Unique hybrid structures compared to bonds:Some preferred securities have unique blended structures which may pay a fixed coupon for a number of years and then convert to a variable rate coupon for the remaining life of the security. With a variable coupon feature, these preferreds will capture future increases in interest rates – consequently, these types of preferred stocks are less affected by rising rates.

Focus on the improving financial services industry:Roughly 80% of all preferred securities are issued by the financial sector banks and insurance companies. As a result of more stringent capital requirements, U.S. bank balance sheets are much stronger and better capitalized than they have been for years. This balance sheet strength should result in a better risk perception and higher prices for preferred stocks.

The Risks

The risks of preferred shares are very similar to those of corporate bonds. 
Preferreds are also sensitive to interest rates but unlike bonds, these securities either never mature or will return principal only after 30 or 40 years. As interest rates rise fixed-income securities, such as bonds and preferreds, will fall in value. An investor can be stuck with a security that does not mature. However, in the relatively benign interest rate scenario that most economists envision, in which the rise in long-term interest rates is reasonably contained, preferred stocks with their higher coupons should perform relatively well compared to their bond equivalents.

Credit risk is also a concern. Troubled companies can suspend preferred dividend payments and in a bankruptcy, preferred shareholders will suffer market losses much like common shareholders. Many preferred shares carry credit ratings but there are plenty of others that are unrated. In our view, banks and insurance companies should benefit from a steepening yield curve that should bolster their earnings power.

Preferred stocks like most corporate bonds have call provisions which give the issuer the opportunity to redeem these securities early, generally no earlier than five years after issuance. Issuers call securities when they can be refinanced at cheaper levels or when the issuer has excess capital on its balance sheet. If the investor has purchased the preferred at a price in excess of that call price, he/she would have a loss. (For more, see: Preferred Stock Valuation.)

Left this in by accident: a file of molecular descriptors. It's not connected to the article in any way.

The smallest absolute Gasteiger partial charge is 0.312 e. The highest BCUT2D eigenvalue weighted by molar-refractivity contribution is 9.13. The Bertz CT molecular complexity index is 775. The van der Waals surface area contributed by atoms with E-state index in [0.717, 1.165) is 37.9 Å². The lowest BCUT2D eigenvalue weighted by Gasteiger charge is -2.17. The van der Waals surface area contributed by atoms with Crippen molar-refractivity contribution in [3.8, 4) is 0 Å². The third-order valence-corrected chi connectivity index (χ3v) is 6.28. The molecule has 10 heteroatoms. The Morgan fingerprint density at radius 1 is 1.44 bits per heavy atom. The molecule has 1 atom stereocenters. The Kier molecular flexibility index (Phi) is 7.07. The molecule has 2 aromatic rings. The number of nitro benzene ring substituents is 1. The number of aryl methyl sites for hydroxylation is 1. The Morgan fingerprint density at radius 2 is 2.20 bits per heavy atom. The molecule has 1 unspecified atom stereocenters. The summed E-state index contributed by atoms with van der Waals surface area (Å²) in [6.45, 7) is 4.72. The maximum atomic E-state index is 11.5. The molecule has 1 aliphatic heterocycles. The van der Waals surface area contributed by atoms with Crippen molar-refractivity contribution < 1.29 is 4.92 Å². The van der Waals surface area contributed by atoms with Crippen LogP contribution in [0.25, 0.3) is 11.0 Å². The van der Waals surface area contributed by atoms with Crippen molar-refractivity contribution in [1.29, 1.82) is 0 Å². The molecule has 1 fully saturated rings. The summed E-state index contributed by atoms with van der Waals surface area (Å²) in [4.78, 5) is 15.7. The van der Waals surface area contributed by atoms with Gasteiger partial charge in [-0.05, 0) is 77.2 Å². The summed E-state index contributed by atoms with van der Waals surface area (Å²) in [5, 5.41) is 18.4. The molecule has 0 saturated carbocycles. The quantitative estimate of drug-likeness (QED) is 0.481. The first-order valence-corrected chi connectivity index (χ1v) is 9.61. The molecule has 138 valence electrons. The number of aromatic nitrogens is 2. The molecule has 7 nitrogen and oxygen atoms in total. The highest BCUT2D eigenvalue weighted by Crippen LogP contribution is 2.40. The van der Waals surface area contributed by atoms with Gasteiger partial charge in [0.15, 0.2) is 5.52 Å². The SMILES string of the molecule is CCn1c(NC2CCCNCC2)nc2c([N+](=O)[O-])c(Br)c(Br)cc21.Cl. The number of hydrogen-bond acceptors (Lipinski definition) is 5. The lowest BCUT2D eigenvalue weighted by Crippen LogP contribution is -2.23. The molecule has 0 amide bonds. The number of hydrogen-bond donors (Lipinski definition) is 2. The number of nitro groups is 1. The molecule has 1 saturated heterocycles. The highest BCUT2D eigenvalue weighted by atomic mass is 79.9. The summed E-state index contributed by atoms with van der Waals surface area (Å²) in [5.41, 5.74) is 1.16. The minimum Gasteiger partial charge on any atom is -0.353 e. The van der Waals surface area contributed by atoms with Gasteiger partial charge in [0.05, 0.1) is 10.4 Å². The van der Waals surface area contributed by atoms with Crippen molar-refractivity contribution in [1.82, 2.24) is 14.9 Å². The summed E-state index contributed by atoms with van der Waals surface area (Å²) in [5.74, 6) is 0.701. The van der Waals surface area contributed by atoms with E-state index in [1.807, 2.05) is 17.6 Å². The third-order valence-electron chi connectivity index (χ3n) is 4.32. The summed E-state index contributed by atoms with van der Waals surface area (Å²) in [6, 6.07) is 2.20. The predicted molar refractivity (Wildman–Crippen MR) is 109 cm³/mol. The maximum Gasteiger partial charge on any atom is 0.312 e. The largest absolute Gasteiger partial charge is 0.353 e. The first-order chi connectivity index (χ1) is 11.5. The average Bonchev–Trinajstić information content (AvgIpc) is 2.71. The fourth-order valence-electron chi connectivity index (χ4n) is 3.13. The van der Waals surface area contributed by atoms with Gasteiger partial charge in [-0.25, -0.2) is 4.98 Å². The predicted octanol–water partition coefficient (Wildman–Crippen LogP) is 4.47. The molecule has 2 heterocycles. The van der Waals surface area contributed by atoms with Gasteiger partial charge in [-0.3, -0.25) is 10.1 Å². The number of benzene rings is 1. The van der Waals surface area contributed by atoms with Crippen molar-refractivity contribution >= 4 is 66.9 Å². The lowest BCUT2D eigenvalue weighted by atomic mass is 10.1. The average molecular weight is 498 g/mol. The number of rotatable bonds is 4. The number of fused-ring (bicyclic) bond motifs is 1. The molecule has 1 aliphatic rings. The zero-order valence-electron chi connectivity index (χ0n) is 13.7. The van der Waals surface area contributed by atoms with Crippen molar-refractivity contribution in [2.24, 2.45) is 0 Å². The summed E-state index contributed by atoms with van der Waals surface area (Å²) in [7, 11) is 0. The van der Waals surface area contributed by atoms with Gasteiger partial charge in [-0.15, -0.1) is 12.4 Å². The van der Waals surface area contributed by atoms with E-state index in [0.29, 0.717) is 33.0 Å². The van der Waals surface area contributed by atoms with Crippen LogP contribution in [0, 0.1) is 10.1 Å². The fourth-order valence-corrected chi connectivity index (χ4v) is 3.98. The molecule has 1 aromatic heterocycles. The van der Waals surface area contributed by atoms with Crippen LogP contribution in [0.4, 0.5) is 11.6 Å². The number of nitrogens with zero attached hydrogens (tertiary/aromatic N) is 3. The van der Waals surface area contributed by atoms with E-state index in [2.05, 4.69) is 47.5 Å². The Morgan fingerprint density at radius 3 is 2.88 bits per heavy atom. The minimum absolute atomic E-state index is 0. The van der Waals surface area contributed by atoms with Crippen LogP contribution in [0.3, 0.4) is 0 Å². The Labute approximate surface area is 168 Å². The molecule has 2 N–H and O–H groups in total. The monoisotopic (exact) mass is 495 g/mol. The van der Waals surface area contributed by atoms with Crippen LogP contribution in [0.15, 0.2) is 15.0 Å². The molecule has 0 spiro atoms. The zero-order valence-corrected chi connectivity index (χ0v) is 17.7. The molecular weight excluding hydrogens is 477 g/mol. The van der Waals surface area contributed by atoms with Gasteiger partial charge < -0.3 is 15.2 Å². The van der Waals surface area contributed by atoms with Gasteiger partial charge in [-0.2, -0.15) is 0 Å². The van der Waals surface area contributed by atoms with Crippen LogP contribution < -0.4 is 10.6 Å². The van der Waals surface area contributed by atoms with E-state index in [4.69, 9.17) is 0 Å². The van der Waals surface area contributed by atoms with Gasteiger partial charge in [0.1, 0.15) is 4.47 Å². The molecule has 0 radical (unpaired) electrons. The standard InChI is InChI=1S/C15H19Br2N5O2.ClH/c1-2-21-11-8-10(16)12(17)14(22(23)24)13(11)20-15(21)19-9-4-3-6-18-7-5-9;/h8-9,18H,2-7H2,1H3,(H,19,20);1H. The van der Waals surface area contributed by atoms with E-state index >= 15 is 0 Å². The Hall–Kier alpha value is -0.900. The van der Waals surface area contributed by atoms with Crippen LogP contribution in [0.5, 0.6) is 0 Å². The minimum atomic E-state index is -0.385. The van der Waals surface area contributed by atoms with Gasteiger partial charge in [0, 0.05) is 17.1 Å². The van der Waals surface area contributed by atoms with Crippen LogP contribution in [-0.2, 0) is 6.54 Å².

The Best Way to Buy Preferred Stocks

Often, ETFs represent one of the best ways to achieve a diversified portfolio in this asset class. An ETF allows investors to buy a diversified basket of preferred shares with the convenience of one purchase.

The largest and most liquid preferred ETF is PFF, the iShares US Preferred Stock ETF which is diversified across 296 holdings and uses the S&P Preferred Stock Index as its benchmark. The expense ratio, or management fee, is at the low end of its peers at 0.47%. The current distribution yield is just over 6%. According to S&P Capital IQ, the percentage of its exposure below investment grade is only 0.3%, so this ETF has a very high-quality portfolio.

Another choice is the PowerShares Preferred Portfolio (PGX). It tracks the Bank of America Merrill Lynch Core Fixed Rate Preferred Securities Index, which is also well established with a long track record and similar quality. It does include foreign preferred securities as well as some senior and subordinate debt securities. The yield is very similar to PFF, but the portfolio holdings feature on average slightly higher coupons which should reduce the relative volatility of this ETF. The expense ratio is similar at 0.50%.

For those who prefer an actively-managed mutual fund structure, an individual investor might consider the Cohen & Steers Preferred Securities and Income Fund (CPXAX) which has an expense ratio of 0.85%, well below the category average (according to Morningstar) of 1.23%. The performance over the last five years has been 9.50% annualized, versus PFF’s 7.23% and the broad bond market’s 2.19%. As you can see, there has been value added, even after expenses, in using this actively-managed fund.

Selecting individual preferred stocks can be challenging for the individual investor because of the many unique features of some preferred stocks, particularly call dates, Moody's and S&P ratings and the tax treatment. It does require a lot of time and effort to select individual names and research them adequately. A useful source of free information regarding preferred stocks (but supported through voluntary user contributions) is QuantumOnline.com.

Of course, there are investment managers and financial planners such as ourselves who are pleased to construct portfolios utilizing preferreds and tailor these investments according to an individual’s objectives and circumstances. (For more, see: What You Need to Know About Preferred Stock.)